After you figure out the form of reward, the second key to positive reinforcement is timing. This is vital all through early training: by yourself ought to provide the benefit automatically the moment your pet works the acceptable motion. This means within half-a-second! Your response to his correct action must be clear and it must be instant. If you pause in stunned amazement that he actually did something right, then snap out of it and give him a treat several seconds later, you’ve blown it. You must train yourself to produce quick gratification towards your canine. Do this consistently, and you’ll be amazed at how quickly your dog learns.

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Here’s another important tip about timing: don’t make your training lessons too long. Like humans, dogs can become bored by repetition. Bored students don’t learn very well. So to keep the dog-training-basics sessions effective, don’t make them outlast your dog’s awareness span. Each individual pet dog is alternate, consequently you’ll need in direction of be notify and interest when his attention commences wandering. Try for a 10-minute session and see how that goes. Shorten it if necessary. Don’t lengthen it to more than 15 minutes. Repeating a short session two or three times a day will be much more effective than having one long session each day.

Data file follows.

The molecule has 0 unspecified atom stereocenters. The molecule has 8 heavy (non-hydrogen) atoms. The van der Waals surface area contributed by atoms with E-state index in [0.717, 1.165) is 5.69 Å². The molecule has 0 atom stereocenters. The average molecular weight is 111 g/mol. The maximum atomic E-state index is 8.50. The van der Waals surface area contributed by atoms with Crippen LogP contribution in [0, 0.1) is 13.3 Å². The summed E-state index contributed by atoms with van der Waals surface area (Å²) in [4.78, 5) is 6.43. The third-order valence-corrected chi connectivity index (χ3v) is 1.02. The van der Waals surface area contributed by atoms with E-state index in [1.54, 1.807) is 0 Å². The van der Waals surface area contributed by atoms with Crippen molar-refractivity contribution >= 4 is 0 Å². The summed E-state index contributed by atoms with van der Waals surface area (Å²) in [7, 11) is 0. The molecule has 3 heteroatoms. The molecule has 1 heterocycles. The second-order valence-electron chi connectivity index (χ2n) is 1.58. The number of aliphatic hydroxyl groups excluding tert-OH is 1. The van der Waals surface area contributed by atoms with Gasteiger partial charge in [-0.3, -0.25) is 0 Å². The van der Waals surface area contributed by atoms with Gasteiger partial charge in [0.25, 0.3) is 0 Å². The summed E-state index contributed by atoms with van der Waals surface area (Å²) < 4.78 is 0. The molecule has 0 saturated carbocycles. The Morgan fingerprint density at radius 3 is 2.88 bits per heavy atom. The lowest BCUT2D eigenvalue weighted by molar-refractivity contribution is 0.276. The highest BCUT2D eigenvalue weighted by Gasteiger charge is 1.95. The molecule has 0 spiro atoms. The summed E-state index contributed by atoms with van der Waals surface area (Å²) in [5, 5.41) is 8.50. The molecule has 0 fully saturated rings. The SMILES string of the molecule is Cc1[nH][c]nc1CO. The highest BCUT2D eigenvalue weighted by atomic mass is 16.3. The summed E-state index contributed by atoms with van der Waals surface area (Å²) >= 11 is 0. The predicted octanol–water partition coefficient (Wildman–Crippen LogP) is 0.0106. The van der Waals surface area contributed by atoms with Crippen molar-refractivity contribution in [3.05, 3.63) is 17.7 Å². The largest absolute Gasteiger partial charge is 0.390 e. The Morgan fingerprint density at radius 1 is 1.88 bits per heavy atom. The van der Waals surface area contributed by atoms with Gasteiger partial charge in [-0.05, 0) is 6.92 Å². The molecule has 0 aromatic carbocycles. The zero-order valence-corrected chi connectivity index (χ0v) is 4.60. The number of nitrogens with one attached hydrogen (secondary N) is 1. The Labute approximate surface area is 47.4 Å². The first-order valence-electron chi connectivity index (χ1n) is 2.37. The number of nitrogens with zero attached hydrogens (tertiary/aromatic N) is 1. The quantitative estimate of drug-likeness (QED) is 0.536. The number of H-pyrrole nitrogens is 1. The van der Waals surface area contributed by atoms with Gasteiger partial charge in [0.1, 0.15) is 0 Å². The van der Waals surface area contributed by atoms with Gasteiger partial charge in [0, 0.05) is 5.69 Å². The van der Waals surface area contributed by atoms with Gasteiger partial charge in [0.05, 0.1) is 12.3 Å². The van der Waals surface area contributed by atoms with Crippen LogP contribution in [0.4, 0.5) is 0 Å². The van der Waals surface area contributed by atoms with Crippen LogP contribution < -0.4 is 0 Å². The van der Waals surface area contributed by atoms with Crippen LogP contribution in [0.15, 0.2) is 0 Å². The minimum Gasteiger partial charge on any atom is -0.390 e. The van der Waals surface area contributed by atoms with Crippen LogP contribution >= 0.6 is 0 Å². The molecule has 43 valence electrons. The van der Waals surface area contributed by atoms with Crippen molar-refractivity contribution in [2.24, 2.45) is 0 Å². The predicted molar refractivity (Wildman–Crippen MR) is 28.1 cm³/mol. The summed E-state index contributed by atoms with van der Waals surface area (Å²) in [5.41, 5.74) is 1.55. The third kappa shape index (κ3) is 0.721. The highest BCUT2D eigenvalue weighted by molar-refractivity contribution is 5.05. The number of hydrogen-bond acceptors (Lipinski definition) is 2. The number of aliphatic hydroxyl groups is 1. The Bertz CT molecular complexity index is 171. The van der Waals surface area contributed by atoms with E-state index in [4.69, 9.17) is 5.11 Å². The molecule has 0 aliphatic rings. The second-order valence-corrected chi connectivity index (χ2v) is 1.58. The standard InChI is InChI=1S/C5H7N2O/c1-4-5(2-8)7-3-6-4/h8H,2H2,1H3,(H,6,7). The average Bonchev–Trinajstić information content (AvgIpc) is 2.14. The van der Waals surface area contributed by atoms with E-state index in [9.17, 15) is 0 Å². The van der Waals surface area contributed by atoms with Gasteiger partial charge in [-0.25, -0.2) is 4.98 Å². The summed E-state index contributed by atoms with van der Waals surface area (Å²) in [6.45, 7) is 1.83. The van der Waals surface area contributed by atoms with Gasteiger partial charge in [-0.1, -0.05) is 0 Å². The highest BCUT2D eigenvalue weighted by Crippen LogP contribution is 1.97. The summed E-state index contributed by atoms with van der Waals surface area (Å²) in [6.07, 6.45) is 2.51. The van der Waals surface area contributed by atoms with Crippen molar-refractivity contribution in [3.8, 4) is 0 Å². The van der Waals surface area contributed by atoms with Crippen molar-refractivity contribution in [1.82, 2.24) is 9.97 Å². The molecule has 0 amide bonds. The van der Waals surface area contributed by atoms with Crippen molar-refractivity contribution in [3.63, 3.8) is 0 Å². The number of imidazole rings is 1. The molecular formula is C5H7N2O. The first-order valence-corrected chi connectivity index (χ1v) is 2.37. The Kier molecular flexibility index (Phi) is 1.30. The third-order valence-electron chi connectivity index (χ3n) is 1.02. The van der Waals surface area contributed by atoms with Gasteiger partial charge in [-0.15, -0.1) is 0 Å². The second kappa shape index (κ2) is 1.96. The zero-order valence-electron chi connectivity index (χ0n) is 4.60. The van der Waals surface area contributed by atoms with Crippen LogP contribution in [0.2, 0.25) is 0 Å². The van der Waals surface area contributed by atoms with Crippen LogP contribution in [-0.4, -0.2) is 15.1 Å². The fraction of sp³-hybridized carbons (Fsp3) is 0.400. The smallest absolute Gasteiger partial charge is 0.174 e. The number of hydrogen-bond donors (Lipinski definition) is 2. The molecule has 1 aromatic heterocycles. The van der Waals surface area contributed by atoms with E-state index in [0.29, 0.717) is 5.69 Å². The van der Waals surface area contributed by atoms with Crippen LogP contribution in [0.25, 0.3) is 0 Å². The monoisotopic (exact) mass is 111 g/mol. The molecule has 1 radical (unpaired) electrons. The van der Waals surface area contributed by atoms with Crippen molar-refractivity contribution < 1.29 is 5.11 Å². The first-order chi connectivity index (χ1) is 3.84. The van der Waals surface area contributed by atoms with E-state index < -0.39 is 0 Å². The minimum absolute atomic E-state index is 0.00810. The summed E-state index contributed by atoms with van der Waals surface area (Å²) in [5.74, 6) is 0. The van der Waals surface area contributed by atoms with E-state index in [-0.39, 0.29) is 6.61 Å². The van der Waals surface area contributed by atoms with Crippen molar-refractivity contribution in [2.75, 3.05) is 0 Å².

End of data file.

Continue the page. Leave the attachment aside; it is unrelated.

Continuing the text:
Primary and Secondary Reinforcements

The instant reward you and your dog choose will be your primary reinforcer. A principal reinforcer is something your dog inherently enjoys. In other words, he was born loving it (treats, tummy rubs).

Another form of reward is known as a secondary reinforcer. A secondary reinforcer is just about anything your pet should really study to love and be inspired via. Praise is an excellent example. Puppies are not born loving a phrase such as “Good girl!” After all, it’s just noise to them. They must learn to associate that noise with love.

A prominent style of secondary reinforcement is clicker training. A clicker is a handheld device that makes a distinctive clicking sound. That sound is basically a substitute for verbal praise. When used properly, your dog will master towards spouse the clicking reliable with appreciate. We prefer using verbal praise versus a clicker, simply because your voice is something you’ll always have with you. If you like toward seek the services of a clicker, merely remember towards mentally alternate “click” Although the courses say verbal praise or “Good!”